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Myth: only women get periods.
Fact: every person’s experience with menstruation is unique.
We spoke to Celena Campbell, Founder of All Cycles Edmonton about how they are working to destigmatize menstruation.
How does your organization work to advance menstrual equity in your community?
All Cycles Edmonton works to improve accessibility through both collection and distribution of menstrual products to both shelters and households at no cost to recipients. We also seek to destigmatize menstruation and dissociate it from an inherently feminine experience, as not all women menstruate and not all menstruators are women. We currently have a COVID-19 Emergency Distribution Program that has been running for over a year now. We package and deliver one month’s worth of menstrual products for each menstruator to anyone in the Edmonton Area who completes a request forum. So far, we have been able to provide products for over 700 periods this way.
What are some challenges that you face in your work?
The most urgent challenge that All Cycles Edmonton is currently facing is an ever increasing demand for menstrual products hand-in-hand with a diminishing supply. We are seeking sustainable sources of both product and financial support in order to continue to support a healthy cycle for our community members.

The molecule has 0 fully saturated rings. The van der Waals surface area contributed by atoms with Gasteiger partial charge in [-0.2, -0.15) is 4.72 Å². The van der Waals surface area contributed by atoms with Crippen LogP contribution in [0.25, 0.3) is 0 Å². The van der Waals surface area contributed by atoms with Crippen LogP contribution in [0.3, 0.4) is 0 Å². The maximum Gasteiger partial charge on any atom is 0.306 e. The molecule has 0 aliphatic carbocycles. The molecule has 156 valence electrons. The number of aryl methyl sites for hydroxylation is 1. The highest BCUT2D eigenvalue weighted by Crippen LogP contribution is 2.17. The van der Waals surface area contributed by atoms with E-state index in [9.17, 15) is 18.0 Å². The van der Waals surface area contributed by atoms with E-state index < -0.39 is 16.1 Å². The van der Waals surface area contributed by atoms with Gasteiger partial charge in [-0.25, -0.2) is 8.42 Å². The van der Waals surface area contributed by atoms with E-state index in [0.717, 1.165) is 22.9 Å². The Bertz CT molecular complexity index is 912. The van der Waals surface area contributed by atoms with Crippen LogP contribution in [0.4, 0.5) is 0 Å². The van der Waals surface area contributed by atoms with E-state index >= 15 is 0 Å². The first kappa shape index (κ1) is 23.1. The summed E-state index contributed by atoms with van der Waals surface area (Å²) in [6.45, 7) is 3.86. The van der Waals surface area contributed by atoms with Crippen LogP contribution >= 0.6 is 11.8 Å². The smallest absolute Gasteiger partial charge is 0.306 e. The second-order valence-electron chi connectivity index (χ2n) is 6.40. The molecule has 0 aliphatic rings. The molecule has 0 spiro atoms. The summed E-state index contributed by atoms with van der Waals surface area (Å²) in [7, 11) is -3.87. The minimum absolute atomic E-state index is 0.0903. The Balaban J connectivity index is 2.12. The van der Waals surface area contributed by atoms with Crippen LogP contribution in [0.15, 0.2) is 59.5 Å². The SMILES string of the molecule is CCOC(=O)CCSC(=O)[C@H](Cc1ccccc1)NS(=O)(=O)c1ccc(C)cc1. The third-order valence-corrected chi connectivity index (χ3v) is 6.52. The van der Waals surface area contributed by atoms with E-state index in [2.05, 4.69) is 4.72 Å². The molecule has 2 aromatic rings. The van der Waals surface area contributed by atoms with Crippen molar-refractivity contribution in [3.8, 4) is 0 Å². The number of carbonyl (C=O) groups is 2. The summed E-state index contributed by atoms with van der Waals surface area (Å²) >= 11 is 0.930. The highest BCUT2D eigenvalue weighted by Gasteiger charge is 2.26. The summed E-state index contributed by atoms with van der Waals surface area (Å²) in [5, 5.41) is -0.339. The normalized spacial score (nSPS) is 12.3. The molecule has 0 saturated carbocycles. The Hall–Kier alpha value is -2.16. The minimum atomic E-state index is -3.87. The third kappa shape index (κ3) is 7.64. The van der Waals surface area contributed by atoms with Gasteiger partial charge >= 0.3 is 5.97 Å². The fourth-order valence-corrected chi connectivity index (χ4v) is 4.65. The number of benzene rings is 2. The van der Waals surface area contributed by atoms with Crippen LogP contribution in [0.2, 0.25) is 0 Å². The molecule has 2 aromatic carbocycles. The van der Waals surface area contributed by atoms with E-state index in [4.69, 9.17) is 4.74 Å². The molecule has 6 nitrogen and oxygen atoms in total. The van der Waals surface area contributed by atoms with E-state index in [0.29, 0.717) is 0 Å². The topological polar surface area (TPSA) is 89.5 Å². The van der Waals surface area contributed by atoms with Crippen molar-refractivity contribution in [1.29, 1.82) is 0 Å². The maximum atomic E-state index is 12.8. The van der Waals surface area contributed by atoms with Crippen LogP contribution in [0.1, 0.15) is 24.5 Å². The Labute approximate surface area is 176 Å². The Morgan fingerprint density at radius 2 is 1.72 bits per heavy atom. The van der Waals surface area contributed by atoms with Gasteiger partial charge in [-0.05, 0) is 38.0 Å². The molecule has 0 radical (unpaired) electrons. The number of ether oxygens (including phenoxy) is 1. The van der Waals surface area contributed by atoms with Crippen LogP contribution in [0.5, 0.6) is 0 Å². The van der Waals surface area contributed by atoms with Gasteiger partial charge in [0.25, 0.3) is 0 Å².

How can we ensure that the conversation on menstrual equity plays a role in shaping the national narrative about gender equality? What needs to be shared?
Raising awareness of the level of need for support as well as the diversity of menstruators is crucial. All too often, we are leaving trans, non-binary, genderfluid and other individuals out of the conversation. Trans individuals face higher barriers of access to menstrual products than their cisgender counterparts. Gender equity requires universal access for all genders.
The Equal Futures Network acknowledges that Indigenous people are the traditional guardians of Turtle Island, on the land also known as Canada